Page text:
Dongsibjagak & Seosibjagak Watchtowers
The Dongsibjagak Watchtower stands at The Southeastern Corner of Gyeongbokgung Palace. When the great palace was constructed, watchtowers we constructed at the two southern corners to defend the approaches along the city streets. During the Japanese occupation, some of the original palace walls were removed to make room for wider streets, including the walls extending to Dongsibjagak. Today this watchtower stands alone in the middle of a busy intersection.
Today the watchtower marks the corner of Gyeongbokgung, the entrance to the traditional Bukchon neighborhood, and the road to the National Folk Museum.
The matching southwestern watchtower, called Seosibjagak, was demolished by the Japanese in 1923. A small plaque marks the spot where this tower once stood. It reads:
Site of Seosipjagek Watchtower
The Seosipjagek was a watchtower located west of Gyeongbokgung Palace for observing the palace and its vicinity.Add to your Trip Planner
Seoul Kyodong Elementary School
Seoul Kyodong Elementary School was established in 1894 as the first elementary school in the country. The school was established under the reign of King Gojong (Kojong) who ruled during a major transition of Korea including isolationism, strong Western influence, full independence, proclamation of the establishment of the Korean Empire, and Japanese annexation and occupation. Gojong himself never received an education, so it is telling that he established a school initially intended for royal children.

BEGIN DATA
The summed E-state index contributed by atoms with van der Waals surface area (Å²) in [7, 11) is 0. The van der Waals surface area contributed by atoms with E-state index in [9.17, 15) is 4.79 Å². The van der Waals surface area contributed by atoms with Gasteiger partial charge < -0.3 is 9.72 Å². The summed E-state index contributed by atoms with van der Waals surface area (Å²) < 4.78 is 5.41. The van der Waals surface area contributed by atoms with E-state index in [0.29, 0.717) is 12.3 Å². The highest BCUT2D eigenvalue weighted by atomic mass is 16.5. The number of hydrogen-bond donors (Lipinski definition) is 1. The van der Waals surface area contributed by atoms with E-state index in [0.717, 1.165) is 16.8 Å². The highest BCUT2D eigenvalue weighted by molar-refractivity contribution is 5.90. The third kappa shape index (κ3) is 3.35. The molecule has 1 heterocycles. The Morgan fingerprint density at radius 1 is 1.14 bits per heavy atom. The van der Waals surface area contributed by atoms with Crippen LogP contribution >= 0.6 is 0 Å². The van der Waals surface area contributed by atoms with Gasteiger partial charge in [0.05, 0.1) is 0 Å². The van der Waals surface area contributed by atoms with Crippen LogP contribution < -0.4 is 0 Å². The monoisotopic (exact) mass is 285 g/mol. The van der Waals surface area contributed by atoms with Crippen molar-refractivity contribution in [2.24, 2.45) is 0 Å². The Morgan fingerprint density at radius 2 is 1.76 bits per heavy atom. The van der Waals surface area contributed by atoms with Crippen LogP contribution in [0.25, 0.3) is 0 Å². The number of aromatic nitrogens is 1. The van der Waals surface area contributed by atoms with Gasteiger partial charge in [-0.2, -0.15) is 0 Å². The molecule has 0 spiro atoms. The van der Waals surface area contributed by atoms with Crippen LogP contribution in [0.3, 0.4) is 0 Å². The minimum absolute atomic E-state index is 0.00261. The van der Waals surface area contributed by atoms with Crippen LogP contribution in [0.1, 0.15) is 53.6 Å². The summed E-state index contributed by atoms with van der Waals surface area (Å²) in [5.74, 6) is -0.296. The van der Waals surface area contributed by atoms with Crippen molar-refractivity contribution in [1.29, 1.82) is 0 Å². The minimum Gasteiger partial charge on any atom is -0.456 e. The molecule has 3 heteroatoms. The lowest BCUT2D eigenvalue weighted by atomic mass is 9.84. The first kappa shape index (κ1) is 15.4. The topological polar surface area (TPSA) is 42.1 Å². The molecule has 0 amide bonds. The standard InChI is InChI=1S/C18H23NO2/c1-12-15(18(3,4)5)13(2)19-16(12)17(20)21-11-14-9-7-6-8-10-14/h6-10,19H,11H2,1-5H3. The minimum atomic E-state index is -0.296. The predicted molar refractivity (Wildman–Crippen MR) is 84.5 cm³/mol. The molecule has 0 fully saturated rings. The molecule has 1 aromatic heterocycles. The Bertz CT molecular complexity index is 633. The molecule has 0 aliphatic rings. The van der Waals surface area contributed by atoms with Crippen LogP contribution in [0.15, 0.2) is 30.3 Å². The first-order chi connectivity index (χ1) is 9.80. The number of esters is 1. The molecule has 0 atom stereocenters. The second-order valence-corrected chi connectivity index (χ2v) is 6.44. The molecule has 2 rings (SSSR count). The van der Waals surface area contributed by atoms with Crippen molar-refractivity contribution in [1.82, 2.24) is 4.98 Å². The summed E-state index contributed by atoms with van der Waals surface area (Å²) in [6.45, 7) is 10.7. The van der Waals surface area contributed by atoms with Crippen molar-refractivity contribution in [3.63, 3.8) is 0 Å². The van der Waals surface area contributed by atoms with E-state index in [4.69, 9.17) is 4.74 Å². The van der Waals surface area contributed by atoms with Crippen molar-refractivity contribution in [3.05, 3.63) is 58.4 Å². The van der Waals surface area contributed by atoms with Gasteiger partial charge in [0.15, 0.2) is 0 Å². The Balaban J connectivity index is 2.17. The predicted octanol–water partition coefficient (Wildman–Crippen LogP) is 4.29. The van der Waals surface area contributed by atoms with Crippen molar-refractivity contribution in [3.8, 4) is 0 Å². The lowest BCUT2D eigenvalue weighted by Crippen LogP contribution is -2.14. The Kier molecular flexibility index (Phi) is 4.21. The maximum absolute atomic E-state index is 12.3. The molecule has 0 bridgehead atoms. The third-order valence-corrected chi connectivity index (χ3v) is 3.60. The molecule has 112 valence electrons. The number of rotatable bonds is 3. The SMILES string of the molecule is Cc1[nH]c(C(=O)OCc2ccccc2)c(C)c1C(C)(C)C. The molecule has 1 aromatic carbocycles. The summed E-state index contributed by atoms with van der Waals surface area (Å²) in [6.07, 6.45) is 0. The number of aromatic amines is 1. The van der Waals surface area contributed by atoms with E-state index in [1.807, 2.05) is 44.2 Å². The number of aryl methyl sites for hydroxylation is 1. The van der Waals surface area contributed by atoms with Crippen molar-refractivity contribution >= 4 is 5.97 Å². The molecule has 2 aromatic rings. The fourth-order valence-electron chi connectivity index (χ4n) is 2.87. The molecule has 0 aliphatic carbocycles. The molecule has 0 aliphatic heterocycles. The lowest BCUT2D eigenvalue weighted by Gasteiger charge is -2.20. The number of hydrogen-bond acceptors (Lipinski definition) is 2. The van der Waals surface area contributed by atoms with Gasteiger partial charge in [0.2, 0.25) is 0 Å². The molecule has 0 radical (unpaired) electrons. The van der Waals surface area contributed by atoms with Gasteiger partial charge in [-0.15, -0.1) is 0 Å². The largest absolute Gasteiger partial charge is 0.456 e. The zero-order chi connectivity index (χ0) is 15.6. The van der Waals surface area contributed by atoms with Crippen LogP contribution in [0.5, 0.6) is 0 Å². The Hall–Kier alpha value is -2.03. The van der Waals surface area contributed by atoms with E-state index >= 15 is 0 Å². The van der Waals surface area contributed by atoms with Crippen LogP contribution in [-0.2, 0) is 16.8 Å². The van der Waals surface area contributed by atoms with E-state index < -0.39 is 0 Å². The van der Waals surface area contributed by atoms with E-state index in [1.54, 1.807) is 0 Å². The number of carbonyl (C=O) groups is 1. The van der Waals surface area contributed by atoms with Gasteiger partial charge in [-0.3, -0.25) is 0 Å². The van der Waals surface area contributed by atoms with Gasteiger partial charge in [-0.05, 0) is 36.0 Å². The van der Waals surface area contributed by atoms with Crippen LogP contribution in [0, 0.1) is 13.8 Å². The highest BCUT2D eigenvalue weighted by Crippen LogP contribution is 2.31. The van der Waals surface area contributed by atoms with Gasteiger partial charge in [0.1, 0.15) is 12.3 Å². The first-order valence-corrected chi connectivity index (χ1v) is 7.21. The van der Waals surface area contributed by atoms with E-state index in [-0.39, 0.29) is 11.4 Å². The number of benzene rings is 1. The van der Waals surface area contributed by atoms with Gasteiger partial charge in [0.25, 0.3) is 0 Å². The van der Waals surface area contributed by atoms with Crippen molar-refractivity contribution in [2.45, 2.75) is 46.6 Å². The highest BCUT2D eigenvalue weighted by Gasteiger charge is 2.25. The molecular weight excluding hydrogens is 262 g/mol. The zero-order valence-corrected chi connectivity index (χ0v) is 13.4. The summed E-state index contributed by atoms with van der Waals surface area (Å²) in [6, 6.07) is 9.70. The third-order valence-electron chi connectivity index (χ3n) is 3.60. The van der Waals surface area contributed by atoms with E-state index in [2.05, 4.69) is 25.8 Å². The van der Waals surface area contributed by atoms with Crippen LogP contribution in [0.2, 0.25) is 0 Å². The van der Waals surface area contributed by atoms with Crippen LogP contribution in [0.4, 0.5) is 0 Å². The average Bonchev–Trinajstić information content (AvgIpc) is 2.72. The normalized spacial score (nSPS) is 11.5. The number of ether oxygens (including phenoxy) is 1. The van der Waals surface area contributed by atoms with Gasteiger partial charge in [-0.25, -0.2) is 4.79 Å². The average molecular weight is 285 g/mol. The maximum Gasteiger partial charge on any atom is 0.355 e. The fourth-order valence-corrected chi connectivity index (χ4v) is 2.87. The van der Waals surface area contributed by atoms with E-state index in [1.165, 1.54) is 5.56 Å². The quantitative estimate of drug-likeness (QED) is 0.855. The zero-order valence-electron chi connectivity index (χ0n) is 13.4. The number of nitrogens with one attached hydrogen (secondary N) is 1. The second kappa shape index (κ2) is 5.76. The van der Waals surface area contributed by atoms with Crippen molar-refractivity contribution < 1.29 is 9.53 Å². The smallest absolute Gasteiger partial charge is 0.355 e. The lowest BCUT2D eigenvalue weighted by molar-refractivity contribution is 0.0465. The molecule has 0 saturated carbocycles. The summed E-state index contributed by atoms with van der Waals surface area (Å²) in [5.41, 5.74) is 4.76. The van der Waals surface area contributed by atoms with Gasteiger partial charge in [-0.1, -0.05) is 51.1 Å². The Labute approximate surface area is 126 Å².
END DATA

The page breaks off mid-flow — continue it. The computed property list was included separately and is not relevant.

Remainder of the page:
To get there via subway, take Line 1 to Jongno 3(sam)-ga Station Exit 5 or Line 3 to Anguk Station Exit 4, and walk past Unhyeongung (Palace).
A sign at the site reads:
Seoul Kyodong Elementary School
As the first institution of primary
education in Korea, the school started
its function in order to educate the
descendant of the royal family in the
31st year of the reign of King Kojong
(September 18, 1894).
The famous historic box tree tells of
this distinguished school.
Approximately over 30,000 children
have been graduated from the school
October 18, 1988
In the inaugural meeting-day of the Kyodong Graduates
association in order to prepare for one century
Schoolmaster of Seoul Kyodong Elementary SchoolAdd to your Trip Planner
Plinths of Yeongeunmun (Gate)
Near the entrance to Seodaemun Independence Park in Seoul, stand two old towers that appear to be ruins. These are all that remains from the former gate called Yeongeunmun (영은문).
Yeongeunmun gate was constructed just outside of the West Gate of the Seoul city walls. Unlike the defensive gates of the city, this gate was decorative and ceremonial. The gate was built around 1537, in front of a building called the Mohwagwan, a building where the Korean king met official emissaries of China when they visited Korea.